Sunday, November 11, 2007

New Farm Bill 'offers no reform at all'

At one time in the 1990s it seemed as if the USA might lead the way in reducing farm subsidies. Not any more. A new version of the US Farm Bill, just approved by the Senate's Agriculture Committee, has been attacked by acting US farm secretary, Chuck Conner. The long-awaited Senate version of the Bill, which follows one from the House of Representatives in August, provides plenty of goodies for American farmers for the next five years. For example, there would be a permanent $5bn 'disaster' fund.

Mr Conner said bluntly that the draft Bill offered 'no reform at all'. The lack of a meaningful cap on payments would allow millionaires to continue to participate in farm programmes. Just how widespread this practice is has been illustrated by our friends at CAP Health Check by superimposing the number of beneficiaries on a Google map of New York City. Other wealthy areas in cities like Los Angeles also contain their fair share of sofa farmers.

It's a story all too familiar in Europe: take away money from taxpayers and consumers on average incomes or less and give to wealthy landowners.


Anonymous Anonymous said...

The last paragraph is oh so true, and disheartening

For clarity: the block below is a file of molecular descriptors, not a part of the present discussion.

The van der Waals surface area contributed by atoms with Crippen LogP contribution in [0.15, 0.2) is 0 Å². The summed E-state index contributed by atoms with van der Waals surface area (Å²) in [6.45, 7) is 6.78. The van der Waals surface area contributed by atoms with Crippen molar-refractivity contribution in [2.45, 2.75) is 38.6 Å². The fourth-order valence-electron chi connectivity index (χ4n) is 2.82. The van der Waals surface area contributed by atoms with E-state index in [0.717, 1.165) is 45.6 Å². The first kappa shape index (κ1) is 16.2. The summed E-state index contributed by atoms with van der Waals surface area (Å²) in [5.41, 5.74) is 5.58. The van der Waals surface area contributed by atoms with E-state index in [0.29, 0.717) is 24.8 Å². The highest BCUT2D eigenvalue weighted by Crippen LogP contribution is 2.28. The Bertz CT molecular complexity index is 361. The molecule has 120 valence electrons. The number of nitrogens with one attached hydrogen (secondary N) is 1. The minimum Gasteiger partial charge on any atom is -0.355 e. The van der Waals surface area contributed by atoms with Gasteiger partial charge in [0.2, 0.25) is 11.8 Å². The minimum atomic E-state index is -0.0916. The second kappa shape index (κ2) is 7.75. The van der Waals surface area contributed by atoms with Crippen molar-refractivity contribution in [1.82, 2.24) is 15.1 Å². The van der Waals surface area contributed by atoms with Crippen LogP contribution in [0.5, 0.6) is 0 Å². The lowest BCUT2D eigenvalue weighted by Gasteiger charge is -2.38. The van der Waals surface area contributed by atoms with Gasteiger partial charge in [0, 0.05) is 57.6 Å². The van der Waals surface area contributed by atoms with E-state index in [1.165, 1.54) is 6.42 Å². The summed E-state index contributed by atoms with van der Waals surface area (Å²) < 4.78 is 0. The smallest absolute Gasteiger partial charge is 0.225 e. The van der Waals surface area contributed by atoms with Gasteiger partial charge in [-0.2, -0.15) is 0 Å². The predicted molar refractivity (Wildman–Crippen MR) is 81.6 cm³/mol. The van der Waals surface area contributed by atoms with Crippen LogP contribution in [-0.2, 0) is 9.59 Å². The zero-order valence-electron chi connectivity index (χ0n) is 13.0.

4:44 AM  
Anonymous Anonymous said...

The best way to ensure food security for European tax payers is to allow European tax payers to source their food from anywhere they so wish

4:50 AM  
Anonymous Anonymous said...

How does "decoupling" benefit European taxpayers and consumers?, If you pay subsidies to farmers without the need to produce food, surely this increases the cost to the consumers (ie. taxpayers) by reducing supply; add to this the great lengths to which farm lobby groups go to restrict food from outside the EU, in the guise of "consumer health interests"

5:00 AM  
Blogger Wyn Grant said...

Given current high arable crop prices, set aside land is being ploughed up, thus increasing supply. This does not, however, justify the payment of subsidies.

12:40 AM  
Anonymous Anonymous said...

high crop prices should eliminate the excuse for subsidies

12:24 PM  
Anonymous Anonymous said...

Set aside land maybe being ploughed, however does decoupling, the single farm payment mean that farmers still receive payments even if they do not produce food ? payments for doing nothing

12:33 PM  

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